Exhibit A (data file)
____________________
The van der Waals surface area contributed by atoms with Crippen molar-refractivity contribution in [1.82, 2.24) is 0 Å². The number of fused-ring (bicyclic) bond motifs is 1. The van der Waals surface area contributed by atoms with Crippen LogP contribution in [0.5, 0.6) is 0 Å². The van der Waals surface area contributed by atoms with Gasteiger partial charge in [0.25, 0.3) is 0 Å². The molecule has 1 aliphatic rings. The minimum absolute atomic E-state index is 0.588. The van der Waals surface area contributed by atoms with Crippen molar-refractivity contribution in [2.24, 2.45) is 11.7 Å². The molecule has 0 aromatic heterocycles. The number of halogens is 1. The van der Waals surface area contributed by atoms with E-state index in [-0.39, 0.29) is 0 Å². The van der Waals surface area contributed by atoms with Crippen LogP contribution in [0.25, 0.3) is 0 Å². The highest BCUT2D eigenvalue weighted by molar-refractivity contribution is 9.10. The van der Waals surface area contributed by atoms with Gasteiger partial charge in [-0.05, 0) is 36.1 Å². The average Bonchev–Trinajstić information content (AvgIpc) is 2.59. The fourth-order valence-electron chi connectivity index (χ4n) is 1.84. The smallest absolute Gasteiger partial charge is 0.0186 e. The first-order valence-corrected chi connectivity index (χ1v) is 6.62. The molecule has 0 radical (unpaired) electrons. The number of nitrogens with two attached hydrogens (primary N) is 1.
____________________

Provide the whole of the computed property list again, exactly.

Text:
The van der Waals surface area contributed by atoms with Crippen molar-refractivity contribution in [1.82, 2.24) is 0 Å². The number of fused-ring (bicyclic) bond motifs is 1. The van der Waals surface area contributed by atoms with Crippen LogP contribution in [0.5, 0.6) is 0 Å². The van der Waals surface area contributed by atoms with Gasteiger partial charge in [0.25, 0.3) is 0 Å². The molecule has 1 aliphatic rings. The minimum absolute atomic E-state index is 0.588. The van der Waals surface area contributed by atoms with Crippen molar-refractivity contribution in [2.24, 2.45) is 11.7 Å². The molecule has 0 aromatic heterocycles. The number of halogens is 1. The van der Waals surface area contributed by atoms with E-state index in [-0.39, 0.29) is 0 Å². The van der Waals surface area contributed by atoms with Crippen LogP contribution in [0.25, 0.3) is 0 Å². The highest BCUT2D eigenvalue weighted by molar-refractivity contribution is 9.10. The van der Waals surface area contributed by atoms with Gasteiger partial charge in [-0.05, 0) is 36.1 Å². The average Bonchev–Trinajstić information content (AvgIpc) is 2.59. The fourth-order valence-electron chi connectivity index (χ4n) is 1.84. The smallest absolute Gasteiger partial charge is 0.0186 e. The first-order valence-corrected chi connectivity index (χ1v) is 6.62. The molecule has 0 radical (unpaired) electrons. The number of nitrogens with two attached hydrogens (primary N) is 1.